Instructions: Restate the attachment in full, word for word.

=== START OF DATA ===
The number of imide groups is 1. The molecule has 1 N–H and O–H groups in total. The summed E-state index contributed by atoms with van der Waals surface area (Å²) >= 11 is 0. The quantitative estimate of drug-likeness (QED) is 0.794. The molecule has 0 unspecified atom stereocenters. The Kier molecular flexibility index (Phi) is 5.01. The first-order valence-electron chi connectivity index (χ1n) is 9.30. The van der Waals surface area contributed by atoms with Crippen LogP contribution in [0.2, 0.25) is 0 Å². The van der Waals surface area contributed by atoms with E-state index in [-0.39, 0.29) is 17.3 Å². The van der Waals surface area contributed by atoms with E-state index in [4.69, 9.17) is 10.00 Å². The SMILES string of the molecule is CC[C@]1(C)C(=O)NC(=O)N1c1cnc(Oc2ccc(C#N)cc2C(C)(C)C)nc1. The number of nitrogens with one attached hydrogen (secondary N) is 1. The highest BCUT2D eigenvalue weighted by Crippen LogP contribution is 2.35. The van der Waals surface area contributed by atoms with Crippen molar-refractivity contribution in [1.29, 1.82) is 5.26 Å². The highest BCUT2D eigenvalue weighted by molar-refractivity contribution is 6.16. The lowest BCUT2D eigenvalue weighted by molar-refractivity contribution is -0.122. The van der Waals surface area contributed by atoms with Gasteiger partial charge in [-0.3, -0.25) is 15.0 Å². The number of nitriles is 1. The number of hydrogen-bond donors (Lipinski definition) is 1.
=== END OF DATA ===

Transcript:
The number of imide groups is 1. The molecule has 1 N–H and O–H groups in total. The summed E-state index contributed by atoms with van der Waals surface area (Å²) >= 11 is 0. The quantitative estimate of drug-likeness (QED) is 0.794. The molecule has 0 unspecified atom stereocenters. The Kier molecular flexibility index (Phi) is 5.01. The first-order valence-electron chi connectivity index (χ1n) is 9.30. The van der Waals surface area contributed by atoms with Crippen LogP contribution in [0.2, 0.25) is 0 Å². The van der Waals surface area contributed by atoms with E-state index in [-0.39, 0.29) is 17.3 Å². The van der Waals surface area contributed by atoms with E-state index in [4.69, 9.17) is 10.00 Å². The SMILES string of the molecule is CC[C@]1(C)C(=O)NC(=O)N1c1cnc(Oc2ccc(C#N)cc2C(C)(C)C)nc1. The number of nitrogens with one attached hydrogen (secondary N) is 1. The highest BCUT2D eigenvalue weighted by Crippen LogP contribution is 2.35. The van der Waals surface area contributed by atoms with Crippen molar-refractivity contribution in [1.29, 1.82) is 5.26 Å². The highest BCUT2D eigenvalue weighted by molar-refractivity contribution is 6.16. The lowest BCUT2D eigenvalue weighted by molar-refractivity contribution is -0.122. The van der Waals surface area contributed by atoms with Gasteiger partial charge in [-0.3, -0.25) is 15.0 Å². The number of nitriles is 1. The number of hydrogen-bond donors (Lipinski definition) is 1.